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Slovakia: Austria Urges Quick Integration Into EU

By Sue Tapply

Vienna, 13 January 1997 (RFE/RL) -- One of Austria's top trade delegates says the Austrian economy will lose out if Slovakia fails to win early integration into the European Union.

In comments during a visit to Bratislava, Phillip Marboe said last week that some 1,500 Austrian firms have established themselves across the border in Slovakia, and that the country has become a major target for Austria's eastward expansion.

Marboe said that in view of this, it's vital for Austria that Slovakia be in the first group of eastern European nations to join the EU so that this partnership can continue to grow.

He said the importance of Slovakia to Austrian firms is such that Vienna should use its influence with the EU authorities to consider Slovakia's application more favorably.

Slovakia has signed an association agreement with the EU, but its chances of early full membership are seen to have dimmed because of concern about Prime Minister Vladimir Meciar's government. Brussels, like the United states, has warned that unless Meciar shows greater commitment to building democracy, Slovakia's early integration into European structures will be jeopardized.

The sort of thing that the EU is worried about include last year's amendment to the penal code which would have jeopardized freedom of speech, of assembly and of the press. That amendment was only prevented from becoming law by a veto by President Michal Kovac.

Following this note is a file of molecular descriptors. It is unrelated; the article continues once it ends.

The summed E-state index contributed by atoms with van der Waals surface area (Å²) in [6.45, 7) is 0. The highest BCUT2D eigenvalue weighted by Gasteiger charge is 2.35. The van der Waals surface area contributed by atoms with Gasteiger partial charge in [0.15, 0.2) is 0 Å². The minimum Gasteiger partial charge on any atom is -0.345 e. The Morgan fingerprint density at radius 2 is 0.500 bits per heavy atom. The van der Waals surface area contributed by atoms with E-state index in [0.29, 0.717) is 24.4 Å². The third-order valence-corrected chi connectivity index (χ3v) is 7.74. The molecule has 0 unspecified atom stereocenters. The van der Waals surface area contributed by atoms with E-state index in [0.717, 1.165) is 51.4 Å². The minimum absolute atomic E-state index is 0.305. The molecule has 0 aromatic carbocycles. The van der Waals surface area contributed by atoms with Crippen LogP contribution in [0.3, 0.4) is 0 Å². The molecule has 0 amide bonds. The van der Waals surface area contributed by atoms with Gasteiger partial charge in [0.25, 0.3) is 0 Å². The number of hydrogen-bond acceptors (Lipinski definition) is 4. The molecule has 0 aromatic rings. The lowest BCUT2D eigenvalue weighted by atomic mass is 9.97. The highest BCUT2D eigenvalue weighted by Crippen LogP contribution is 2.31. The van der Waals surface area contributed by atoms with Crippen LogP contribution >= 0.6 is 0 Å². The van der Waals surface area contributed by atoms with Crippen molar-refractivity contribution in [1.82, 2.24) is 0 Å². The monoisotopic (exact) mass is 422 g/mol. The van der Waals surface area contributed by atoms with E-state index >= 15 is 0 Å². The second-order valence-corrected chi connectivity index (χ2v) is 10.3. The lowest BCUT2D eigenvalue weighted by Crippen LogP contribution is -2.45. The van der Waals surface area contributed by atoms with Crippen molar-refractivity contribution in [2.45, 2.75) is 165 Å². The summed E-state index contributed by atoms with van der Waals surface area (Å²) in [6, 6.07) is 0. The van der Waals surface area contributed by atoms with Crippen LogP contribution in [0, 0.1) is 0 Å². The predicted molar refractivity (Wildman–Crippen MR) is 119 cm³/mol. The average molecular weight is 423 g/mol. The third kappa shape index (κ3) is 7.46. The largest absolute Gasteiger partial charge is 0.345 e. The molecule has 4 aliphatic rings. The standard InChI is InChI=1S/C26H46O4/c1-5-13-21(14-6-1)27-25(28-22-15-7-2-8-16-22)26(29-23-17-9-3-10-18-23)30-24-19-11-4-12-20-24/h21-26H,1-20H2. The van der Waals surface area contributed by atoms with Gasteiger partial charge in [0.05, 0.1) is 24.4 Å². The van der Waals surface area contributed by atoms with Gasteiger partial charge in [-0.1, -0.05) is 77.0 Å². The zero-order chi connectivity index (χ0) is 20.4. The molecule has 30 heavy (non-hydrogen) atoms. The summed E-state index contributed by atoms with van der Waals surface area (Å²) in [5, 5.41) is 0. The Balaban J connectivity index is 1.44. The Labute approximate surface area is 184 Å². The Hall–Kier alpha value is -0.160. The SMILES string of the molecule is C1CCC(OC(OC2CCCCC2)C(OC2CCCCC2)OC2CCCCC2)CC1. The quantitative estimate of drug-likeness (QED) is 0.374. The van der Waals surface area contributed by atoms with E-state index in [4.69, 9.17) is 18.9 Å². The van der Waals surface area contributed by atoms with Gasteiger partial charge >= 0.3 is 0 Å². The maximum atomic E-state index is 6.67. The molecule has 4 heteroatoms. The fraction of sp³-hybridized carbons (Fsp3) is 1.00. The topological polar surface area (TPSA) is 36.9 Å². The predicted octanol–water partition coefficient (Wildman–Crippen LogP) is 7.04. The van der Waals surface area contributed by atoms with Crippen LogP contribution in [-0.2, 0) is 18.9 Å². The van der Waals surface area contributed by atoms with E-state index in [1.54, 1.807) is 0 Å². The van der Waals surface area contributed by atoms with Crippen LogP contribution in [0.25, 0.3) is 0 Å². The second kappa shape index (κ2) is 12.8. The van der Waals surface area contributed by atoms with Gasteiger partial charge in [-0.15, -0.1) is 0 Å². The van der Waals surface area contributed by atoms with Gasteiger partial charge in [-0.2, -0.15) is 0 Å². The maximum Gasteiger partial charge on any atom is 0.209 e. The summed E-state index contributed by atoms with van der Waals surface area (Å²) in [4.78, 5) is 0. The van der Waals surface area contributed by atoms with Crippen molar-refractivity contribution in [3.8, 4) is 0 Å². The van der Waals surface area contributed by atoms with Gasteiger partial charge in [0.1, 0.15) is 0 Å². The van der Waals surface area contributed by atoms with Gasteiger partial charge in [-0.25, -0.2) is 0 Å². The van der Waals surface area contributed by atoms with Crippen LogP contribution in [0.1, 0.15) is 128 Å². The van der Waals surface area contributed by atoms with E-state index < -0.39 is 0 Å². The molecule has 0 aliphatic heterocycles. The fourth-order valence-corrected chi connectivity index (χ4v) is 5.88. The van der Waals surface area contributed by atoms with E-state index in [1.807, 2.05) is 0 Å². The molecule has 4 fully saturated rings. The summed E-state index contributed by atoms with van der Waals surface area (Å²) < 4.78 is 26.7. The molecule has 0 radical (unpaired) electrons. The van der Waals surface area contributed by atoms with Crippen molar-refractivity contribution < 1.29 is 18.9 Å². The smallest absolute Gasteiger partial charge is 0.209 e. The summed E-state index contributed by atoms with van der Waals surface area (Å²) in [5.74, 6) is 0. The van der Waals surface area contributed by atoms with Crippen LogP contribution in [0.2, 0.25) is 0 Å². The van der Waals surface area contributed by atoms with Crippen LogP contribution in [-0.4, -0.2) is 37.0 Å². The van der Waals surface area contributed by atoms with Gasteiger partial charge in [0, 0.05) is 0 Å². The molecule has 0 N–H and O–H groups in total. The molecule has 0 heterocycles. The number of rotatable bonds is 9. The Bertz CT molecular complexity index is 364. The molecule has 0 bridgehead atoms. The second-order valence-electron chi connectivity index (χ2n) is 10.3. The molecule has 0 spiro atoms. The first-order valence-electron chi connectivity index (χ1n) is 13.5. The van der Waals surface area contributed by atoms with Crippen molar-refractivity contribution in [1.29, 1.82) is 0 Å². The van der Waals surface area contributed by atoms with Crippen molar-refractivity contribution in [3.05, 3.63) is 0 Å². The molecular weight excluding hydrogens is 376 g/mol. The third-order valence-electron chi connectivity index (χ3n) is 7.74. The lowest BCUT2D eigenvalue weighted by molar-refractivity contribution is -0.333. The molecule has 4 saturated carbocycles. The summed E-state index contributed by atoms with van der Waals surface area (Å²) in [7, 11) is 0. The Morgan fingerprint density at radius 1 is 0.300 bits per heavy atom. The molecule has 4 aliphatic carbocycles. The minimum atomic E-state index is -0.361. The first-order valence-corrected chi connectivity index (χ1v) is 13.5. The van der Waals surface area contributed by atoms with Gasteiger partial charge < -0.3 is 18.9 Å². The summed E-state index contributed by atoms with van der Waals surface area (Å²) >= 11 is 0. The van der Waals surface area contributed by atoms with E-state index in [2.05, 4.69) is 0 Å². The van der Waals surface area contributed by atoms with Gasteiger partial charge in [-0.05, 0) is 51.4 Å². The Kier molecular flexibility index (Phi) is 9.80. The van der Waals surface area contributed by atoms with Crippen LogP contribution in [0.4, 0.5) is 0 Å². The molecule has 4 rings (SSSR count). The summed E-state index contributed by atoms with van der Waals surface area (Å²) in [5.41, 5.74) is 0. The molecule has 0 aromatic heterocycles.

Another example is the proposed state-of-emergency law, which the Slovak opposition views as a possible preparation by the Meciar government for limiting basic civic rights.

The EU's Executive Commission is expected to publish later this year its formal opinions on candidate members from Central and Eastern Europe. Most officials in Brussels point to the year 2002 as the earliest possible entry date for new EU members.

In his comments, Marboe appeared unconcerned at the shadows falling across Slovakia's political performance, and at the toughening economic equation it faces. He praised as "very impressive" the way Slovakia has adapted to the new free-market economic conditions, saying Slovakia and Poland have the highest economic growth of all the former eastern bloc countries.

He noted Slovakia's overall trade and balance of payment deficits, but he said there's the possibility of considerable improvement in this area as the year progresses in view of Bratislava's present export offensive.

An RFE/RL correspondent reports that trade between Austria and Slovakia is booming. She says that in the first 10 months of last year Austrian exports grew by 13.6 percent compared with the same period the year before, reaching just over 4,000 million schillings (about $363 million).

The import-export totals between the two are well balanced, with Austrian exports for the full year 1996 expected to be some 5,000 million schillings, for 5,200 million schillings of Slovak imports. This will be the first time the trade total between the two will have exceeded more than 10,000 million schillings.

Austria is one of the top foreign investors in Slovakia, having pumped over $170 million into that country since 1989. One third of Austrian investment is in the banking and service sectors, another third in the trade and transport and the rest in production.